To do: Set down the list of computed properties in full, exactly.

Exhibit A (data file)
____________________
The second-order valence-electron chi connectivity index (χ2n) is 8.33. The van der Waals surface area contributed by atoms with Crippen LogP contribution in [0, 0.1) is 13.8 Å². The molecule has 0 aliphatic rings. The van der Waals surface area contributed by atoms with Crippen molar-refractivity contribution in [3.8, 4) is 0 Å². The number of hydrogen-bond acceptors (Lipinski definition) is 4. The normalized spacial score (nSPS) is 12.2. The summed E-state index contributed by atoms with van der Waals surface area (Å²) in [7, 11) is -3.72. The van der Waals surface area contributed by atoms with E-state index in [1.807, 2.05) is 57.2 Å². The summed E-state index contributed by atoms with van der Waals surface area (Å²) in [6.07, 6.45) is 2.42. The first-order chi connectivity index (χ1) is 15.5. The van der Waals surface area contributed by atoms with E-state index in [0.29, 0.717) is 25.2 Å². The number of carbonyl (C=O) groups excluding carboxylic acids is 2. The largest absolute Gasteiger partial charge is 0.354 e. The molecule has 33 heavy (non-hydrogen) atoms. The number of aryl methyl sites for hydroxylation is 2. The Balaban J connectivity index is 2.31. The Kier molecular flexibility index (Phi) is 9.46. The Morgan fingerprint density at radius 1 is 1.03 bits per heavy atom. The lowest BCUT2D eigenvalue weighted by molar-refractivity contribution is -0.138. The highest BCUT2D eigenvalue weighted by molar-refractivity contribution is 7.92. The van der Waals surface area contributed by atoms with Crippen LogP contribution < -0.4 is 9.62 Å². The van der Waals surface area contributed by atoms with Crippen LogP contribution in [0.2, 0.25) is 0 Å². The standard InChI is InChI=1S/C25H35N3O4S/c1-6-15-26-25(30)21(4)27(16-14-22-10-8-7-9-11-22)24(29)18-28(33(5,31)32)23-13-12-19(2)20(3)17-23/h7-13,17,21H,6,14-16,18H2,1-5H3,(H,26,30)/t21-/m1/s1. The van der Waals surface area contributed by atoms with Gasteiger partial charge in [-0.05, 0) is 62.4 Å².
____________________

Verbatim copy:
The second-order valence-electron chi connectivity index (χ2n) is 8.33. The van der Waals surface area contributed by atoms with Crippen LogP contribution in [0, 0.1) is 13.8 Å². The molecule has 0 aliphatic rings. The van der Waals surface area contributed by atoms with Crippen molar-refractivity contribution in [3.8, 4) is 0 Å². The number of hydrogen-bond acceptors (Lipinski definition) is 4. The normalized spacial score (nSPS) is 12.2. The summed E-state index contributed by atoms with van der Waals surface area (Å²) in [7, 11) is -3.72. The van der Waals surface area contributed by atoms with E-state index in [1.807, 2.05) is 57.2 Å². The summed E-state index contributed by atoms with van der Waals surface area (Å²) in [6.07, 6.45) is 2.42. The first-order chi connectivity index (χ1) is 15.5. The van der Waals surface area contributed by atoms with E-state index in [0.29, 0.717) is 25.2 Å². The number of carbonyl (C=O) groups excluding carboxylic acids is 2. The largest absolute Gasteiger partial charge is 0.354 e. The molecule has 33 heavy (non-hydrogen) atoms. The number of aryl methyl sites for hydroxylation is 2. The Balaban J connectivity index is 2.31. The Kier molecular flexibility index (Phi) is 9.46. The Morgan fingerprint density at radius 1 is 1.03 bits per heavy atom. The lowest BCUT2D eigenvalue weighted by molar-refractivity contribution is -0.138. The highest BCUT2D eigenvalue weighted by molar-refractivity contribution is 7.92. The van der Waals surface area contributed by atoms with Crippen LogP contribution < -0.4 is 9.62 Å². The van der Waals surface area contributed by atoms with Crippen LogP contribution in [0.2, 0.25) is 0 Å². The standard InChI is InChI=1S/C25H35N3O4S/c1-6-15-26-25(30)21(4)27(16-14-22-10-8-7-9-11-22)24(29)18-28(33(5,31)32)23-13-12-19(2)20(3)17-23/h7-13,17,21H,6,14-16,18H2,1-5H3,(H,26,30)/t21-/m1/s1. The van der Waals surface area contributed by atoms with Gasteiger partial charge in [-0.05, 0) is 62.4 Å².